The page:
Partial Transcript

Videotape Shows American Contractor Kidnapped; Administration to Request $80 Billion More for Iraq

Aired January 25, 2005 - 18:00 ET



Hundreds of American citizens are hoping to succeed where the federal government has failed. They're taking action to secure or borders themselves. Citizens from all over the country are going to Arizona to patrol the busiest stretch of border in the nation. Millions of illegal aliens cross that border every year.

Casey Wian reports from Tombstone, Arizona.


CASEY WIAN, CNN CORRESPONDENT (voice-over): Two hours before dawn in Arizona, the office of the Tombstone Tumbleweed newspaper opens. Publisher Chris Simcox prepares to lead a group of civilian volunteers patrolling for illegal aliens.

SIMCOX: I've spent time here on the border and heard the stories of the people that live along the border, how they feel abandoned by the president and Congress.

WIAN: So he formed a group, Civil Homeland Defense. SIMCOX: It's a direct challenge. President Bush, do your job. The people want you to spend our tax dollars securing that border. We don't need immigration reform. What we need is a secure border.

WIAN: Using thermal imaging cameras, they search the desert ravines and underbrush, popular resting spots for illegal aliens through the nation's busiest smuggling corridor.

SIMCOX: I've trained just about 400 people in the last two years.

WIAN: Some are former law-enforcement officers, and some are armed, which is legal in Arizona.

SIMCOX: We've been shot at, we've had knives pulled on us, we've had people tell us that if we didn't have that holstered firearm on our side that they'd kill us.

WIAN: When they encounter illegal aliens, they don't try to arrest or apprehend. They call the Border Patrol. Simcox says his volunteers have turned in 6,000 suspects from 26 different countries. Now they're recruiting new members willing to spend a month patrolling the border.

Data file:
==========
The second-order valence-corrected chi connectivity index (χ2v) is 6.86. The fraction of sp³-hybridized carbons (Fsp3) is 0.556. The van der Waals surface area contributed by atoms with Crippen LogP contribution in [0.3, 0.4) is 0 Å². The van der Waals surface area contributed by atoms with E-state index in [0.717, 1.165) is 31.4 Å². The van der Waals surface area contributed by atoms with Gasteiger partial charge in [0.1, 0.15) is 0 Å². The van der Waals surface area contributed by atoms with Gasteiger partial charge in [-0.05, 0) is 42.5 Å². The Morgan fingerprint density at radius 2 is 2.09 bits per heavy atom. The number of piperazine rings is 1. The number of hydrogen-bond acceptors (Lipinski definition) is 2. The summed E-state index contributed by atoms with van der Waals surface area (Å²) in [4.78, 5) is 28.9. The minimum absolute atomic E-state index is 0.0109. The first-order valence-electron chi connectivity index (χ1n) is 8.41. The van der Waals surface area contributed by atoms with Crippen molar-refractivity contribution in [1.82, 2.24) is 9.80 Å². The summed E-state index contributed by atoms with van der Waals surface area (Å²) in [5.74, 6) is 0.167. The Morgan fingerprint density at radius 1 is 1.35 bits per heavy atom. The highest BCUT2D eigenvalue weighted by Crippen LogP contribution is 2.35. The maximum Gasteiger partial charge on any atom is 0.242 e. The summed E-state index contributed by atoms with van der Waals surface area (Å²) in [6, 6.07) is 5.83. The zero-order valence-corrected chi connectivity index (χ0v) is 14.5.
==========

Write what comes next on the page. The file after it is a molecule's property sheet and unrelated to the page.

(on camera): The Minuteman Project plans to have more than 1,200 protesters here at the border crossing at Naco, Arizona, on April 1. Then, for the rest of the month, several hundred volunteers will spread out throughout the area and try to stop illegal border crossings.

(voice-over): Volunteers lie Al Garza.

AL GARZA, MINUTEMAN PROJECT VOLUNTEER: I'm Hispanic, but not all Hispanics have the same concepts. We are Americans. We'll defend it 100 percent.

WIAN: The local sheriff says there's huge potential for confrontations between armed citizens, landowners and smugglers. He's warned the Minuteman Project to obey the law.

SHERIFF LARRY DEVER, TOMBSTONE, ARIZONA: Clearly, you know, in my opinion, the cause is just. You know, securing or borders is an absolute necessity.

WIAN: The Minuteman Project says volunteers are being screened and trained to avoid violence.

JIM GILCHRIST, MINUTEMAN PROJECT ORGANIZER: We will not have a conflict with illegal immigrants. We will not confront them. We will not engage in any combative actions whatsoever.

SIMCOX: It's not about who you are and where you come from or what language you speak or what color your skin is. It's about you breaking into our country.

WIAN: Casey Wian, CNN, Tombstone, Arizona. (END VIDEOTAPE)

PILGRIM: We'd like to hear from you on this critical issue, and our poll question tonight is: Do you believe civilian volunteers should patrol our border with Mexico to keep illegal aliens out of this country? Yes or no. Cast your vote at, and we'll bring you the results later in the show.

Still to come, illegal aliens landing. How immigration officials are fighting the latest trend in illegal border crossings. We'll have that next.